- Hemingway and Gelhorn (awkward and flat)
- Pitch Perfect (obnoxious and flat)
- Broken City (horrible and flat)
- The Hatfields and the McCoys (depressing and flat)
2. I'm still on a Mindy Project kick. Jeff never saw this invasion of Mindy Kaling coming. I can't help it, I love it. Jeff surprised me with her book and it made me chuckle out loud, I related to some of the things she had to say, and despite a few bad words it was a great, quick little thing.
3. See below for more details, but after nixing Thomas the Train from our house, Jude's riding the Bob the Builder wave. When the theme song comes on he gives me his "OH MY GOSH!" face, and then shakes his booty. It is perfect for him. Construction cars and heavy machinery galore. Plus, it showcases a couple (Bob and Wendy) that work well together, and they get into specifics of Bob's contract jobs. "I was up all night laying linoleum in City Hall!" or "We still have to install the pergola and fence!" Jude thinks all those projects are awesome. We turn it on as we do diapers/get dressed/breakfast in the morning, and if there's time before bed where we're waiting for Jeff to get home.
4. Thomas the Train -- what the heck?? As a teen, when I babysat children who watched that show, (then narrated by Ringo Starr) it just seemed creepy. Then when Jude wanted to watch it, and I started paying attention to the dialogue, it was all sorts of horrible. Forget the fact that it uses really cheesy phrases endlessly. It is, in every episode, all about a bunch of insecure, scene-stealing, jealous, passive-aggressive, gutless anthropomorphic trains. And I hear myself say these things and know I must be crazy, to be so wound up over a kids' show, but who is writing this stuff??? And for kids?? The characters are constantly being rude and condescending to each other, and then ruining things by trying to sneakily get ahead of the other trains, and when they are caught and chastised, they say "Oh dear, I am not a very useful engine." THE END. And next episode, start it all over again, because no one in this show can do anything else besides be lame-o. It's been banned at our house, because it's so obnoxious, and I can't think of a single thing I want Jude to take away from this show about idiot locomotives.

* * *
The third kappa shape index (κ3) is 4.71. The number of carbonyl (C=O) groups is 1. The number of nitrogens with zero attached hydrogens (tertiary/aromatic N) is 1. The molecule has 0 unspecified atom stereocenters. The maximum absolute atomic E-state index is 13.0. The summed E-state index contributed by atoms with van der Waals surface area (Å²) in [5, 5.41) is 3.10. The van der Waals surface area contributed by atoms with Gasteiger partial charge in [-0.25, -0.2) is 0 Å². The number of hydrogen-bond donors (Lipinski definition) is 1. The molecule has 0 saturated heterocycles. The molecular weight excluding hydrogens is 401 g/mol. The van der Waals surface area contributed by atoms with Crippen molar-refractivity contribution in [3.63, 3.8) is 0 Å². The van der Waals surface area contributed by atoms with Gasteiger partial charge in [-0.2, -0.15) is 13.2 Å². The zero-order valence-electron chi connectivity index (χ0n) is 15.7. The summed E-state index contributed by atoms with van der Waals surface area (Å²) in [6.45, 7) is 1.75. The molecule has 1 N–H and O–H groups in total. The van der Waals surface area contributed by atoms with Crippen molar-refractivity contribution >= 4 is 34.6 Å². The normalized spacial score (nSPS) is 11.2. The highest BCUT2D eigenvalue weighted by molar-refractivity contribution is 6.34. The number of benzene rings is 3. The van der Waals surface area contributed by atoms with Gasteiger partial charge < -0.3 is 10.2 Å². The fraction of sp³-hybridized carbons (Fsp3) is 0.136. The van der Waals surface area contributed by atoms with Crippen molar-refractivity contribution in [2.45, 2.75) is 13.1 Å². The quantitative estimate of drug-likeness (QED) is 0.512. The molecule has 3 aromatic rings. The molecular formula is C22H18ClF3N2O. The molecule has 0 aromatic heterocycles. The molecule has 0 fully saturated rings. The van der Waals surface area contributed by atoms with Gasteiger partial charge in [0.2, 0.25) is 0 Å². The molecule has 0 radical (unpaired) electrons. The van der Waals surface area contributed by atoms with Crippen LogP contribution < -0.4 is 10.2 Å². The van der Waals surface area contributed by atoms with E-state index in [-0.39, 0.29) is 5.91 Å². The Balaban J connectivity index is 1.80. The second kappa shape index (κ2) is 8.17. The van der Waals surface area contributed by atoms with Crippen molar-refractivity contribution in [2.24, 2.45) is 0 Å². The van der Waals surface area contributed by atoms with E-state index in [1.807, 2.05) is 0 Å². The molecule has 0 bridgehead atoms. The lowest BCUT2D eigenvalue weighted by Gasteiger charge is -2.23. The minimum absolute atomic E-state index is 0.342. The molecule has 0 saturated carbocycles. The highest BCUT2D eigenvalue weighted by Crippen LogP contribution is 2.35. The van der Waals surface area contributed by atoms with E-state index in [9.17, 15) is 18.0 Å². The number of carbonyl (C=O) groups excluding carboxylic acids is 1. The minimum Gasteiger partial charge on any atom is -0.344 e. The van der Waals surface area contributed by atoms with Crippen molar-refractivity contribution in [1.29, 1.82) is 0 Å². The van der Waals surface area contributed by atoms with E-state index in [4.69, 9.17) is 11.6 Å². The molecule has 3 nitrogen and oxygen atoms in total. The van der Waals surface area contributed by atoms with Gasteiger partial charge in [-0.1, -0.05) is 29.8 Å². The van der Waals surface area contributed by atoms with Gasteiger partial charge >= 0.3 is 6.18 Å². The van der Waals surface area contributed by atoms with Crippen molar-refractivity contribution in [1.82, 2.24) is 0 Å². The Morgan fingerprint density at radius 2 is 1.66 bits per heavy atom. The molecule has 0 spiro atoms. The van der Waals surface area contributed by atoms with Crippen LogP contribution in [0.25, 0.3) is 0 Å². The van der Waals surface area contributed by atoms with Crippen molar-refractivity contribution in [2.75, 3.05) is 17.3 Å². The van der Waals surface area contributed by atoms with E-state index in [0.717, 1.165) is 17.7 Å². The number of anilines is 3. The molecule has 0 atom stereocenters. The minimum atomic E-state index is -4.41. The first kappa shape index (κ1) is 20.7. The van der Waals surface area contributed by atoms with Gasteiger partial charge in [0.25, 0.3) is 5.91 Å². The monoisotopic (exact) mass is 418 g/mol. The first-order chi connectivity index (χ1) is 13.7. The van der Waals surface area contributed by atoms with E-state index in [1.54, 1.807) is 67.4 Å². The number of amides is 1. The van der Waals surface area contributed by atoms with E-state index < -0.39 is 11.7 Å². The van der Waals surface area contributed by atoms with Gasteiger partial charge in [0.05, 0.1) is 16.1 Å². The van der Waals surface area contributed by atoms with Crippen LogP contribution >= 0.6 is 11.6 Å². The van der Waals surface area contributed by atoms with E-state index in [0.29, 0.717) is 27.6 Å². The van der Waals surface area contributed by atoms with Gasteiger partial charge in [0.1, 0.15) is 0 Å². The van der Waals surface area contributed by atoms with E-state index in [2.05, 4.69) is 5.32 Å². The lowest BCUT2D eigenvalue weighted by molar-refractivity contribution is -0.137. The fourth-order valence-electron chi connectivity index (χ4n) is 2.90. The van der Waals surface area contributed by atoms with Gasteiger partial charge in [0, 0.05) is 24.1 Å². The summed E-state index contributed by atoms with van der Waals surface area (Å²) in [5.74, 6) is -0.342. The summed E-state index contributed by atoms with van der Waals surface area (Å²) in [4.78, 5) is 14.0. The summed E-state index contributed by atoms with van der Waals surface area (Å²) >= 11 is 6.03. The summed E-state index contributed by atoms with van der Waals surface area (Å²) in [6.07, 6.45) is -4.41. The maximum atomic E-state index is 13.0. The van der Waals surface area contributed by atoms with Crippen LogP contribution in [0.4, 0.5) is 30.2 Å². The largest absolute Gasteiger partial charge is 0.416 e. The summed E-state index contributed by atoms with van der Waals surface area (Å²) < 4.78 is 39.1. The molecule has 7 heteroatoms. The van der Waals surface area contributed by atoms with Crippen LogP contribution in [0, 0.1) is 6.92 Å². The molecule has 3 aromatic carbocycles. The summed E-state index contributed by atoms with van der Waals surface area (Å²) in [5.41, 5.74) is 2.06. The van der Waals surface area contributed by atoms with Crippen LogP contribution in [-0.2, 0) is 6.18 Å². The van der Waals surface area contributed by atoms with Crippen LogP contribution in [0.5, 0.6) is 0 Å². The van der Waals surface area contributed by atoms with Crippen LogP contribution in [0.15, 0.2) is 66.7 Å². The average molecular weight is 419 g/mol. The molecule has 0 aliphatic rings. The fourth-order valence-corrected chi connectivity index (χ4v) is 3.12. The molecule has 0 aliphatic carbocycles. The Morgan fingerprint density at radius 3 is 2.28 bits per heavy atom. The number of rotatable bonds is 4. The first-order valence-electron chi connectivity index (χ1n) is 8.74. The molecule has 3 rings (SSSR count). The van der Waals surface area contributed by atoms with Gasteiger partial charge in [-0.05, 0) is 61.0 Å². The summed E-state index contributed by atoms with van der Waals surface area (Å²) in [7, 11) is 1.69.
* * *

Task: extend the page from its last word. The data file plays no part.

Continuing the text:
5. Downton Abbey. Sigh. I am just now able to write about this. First season = gold. Second season = gold. I waited impatiently for Season 3, which turned out to be the season that saw a parting of the ways. For Lady Sybill, Matthew, reportedly Lady Violet, and (sniff sniff) me. I don't think I can bear to watch Season 4.
But actually, this deserves its own entire blog post, for there is much to say. And right now I'm sleepy.
6. I'm also on an on-again, off-again Gilmore Girls stretch. How many times have I seen each season now? I don't know, but it's a lot.
7. The Office. It's been horrible for the last 2-3 seasons. They had to start trying much too hard, stretching things much too far, and I only hung on this season because it was the last. But I will say that when Steve Carrell made his cameo in the finale, I was suddenly tearing up! I know, I know, I surprised even myself. Oh wait, I cry at the drop of a hat ever since having a baby back in 2011. I think I cried because I love the idea I have in my head of who Steve Carrell is. One of my favorite movies is Dan in Real Life, a movie in which he is a totally hilarious sweetheart. And in Mindy Kaling's book she goes on and on about how kind and warm he is, and how patiently and graciously he works. I think I've started to think of him as a version of an uncle. My family and I used to religiously watch Seasons 1 and 2 the summer before my mission, and that's made it sentimental. Anyway, there you have it, it got to me all over again. The show wrapped up nice and tidy, and even though I winced through a few seasons, the finale resonated with my tear ducts.